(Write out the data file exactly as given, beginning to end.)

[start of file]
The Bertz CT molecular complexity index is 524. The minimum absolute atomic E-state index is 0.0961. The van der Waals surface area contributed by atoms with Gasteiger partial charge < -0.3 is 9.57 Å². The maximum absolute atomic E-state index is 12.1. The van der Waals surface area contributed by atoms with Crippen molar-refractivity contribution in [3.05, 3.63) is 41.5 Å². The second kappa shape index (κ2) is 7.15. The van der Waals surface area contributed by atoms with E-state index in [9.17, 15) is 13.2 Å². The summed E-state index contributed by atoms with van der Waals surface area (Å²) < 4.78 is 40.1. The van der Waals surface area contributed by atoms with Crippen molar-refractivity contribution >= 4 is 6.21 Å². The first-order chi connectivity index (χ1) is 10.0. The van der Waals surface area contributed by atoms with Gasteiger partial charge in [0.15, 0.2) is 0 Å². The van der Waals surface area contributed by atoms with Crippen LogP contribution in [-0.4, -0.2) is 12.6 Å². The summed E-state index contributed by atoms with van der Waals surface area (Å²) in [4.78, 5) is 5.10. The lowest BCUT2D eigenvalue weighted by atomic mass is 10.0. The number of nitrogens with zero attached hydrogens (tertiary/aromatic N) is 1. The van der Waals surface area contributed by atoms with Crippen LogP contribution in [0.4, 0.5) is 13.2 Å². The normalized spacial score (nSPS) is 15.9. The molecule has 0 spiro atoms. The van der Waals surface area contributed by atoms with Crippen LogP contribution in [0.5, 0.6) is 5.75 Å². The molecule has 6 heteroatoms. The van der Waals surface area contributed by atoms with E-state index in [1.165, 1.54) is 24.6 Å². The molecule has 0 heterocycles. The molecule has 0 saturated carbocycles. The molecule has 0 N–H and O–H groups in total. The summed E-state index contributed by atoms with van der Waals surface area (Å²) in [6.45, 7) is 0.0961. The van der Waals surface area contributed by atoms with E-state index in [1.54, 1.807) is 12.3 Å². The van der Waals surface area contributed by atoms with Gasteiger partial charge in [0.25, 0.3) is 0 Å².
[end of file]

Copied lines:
The Bertz CT molecular complexity index is 524. The minimum absolute atomic E-state index is 0.0961. The van der Waals surface area contributed by atoms with Gasteiger partial charge < -0.3 is 9.57 Å². The maximum absolute atomic E-state index is 12.1. The van der Waals surface area contributed by atoms with Crippen molar-refractivity contribution in [3.05, 3.63) is 41.5 Å². The second kappa shape index (κ2) is 7.15. The van der Waals surface area contributed by atoms with E-state index in [9.17, 15) is 13.2 Å². The summed E-state index contributed by atoms with van der Waals surface area (Å²) < 4.78 is 40.1. The van der Waals surface area contributed by atoms with Crippen molar-refractivity contribution >= 4 is 6.21 Å². The first-order chi connectivity index (χ1) is 10.0. The van der Waals surface area contributed by atoms with Gasteiger partial charge in [0.15, 0.2) is 0 Å². The van der Waals surface area contributed by atoms with Crippen LogP contribution in [-0.4, -0.2) is 12.6 Å². The summed E-state index contributed by atoms with van der Waals surface area (Å²) in [4.78, 5) is 5.10. The lowest BCUT2D eigenvalue weighted by atomic mass is 10.0. The number of nitrogens with zero attached hydrogens (tertiary/aromatic N) is 1. The van der Waals surface area contributed by atoms with Crippen LogP contribution in [0.4, 0.5) is 13.2 Å². The normalized spacial score (nSPS) is 15.9. The molecule has 0 spiro atoms. The van der Waals surface area contributed by atoms with Crippen LogP contribution in [0.5, 0.6) is 5.75 Å². The molecule has 6 heteroatoms. The van der Waals surface area contributed by atoms with E-state index in [1.165, 1.54) is 24.6 Å². The molecule has 0 heterocycles. The molecule has 0 saturated carbocycles. The molecule has 0 N–H and O–H groups in total. The summed E-state index contributed by atoms with van der Waals surface area (Å²) in [6.45, 7) is 0.0961. The van der Waals surface area contributed by atoms with E-state index in [1.54, 1.807) is 12.3 Å². The van der Waals surface area contributed by atoms with Gasteiger partial charge in [0.25, 0.3) is 0 Å².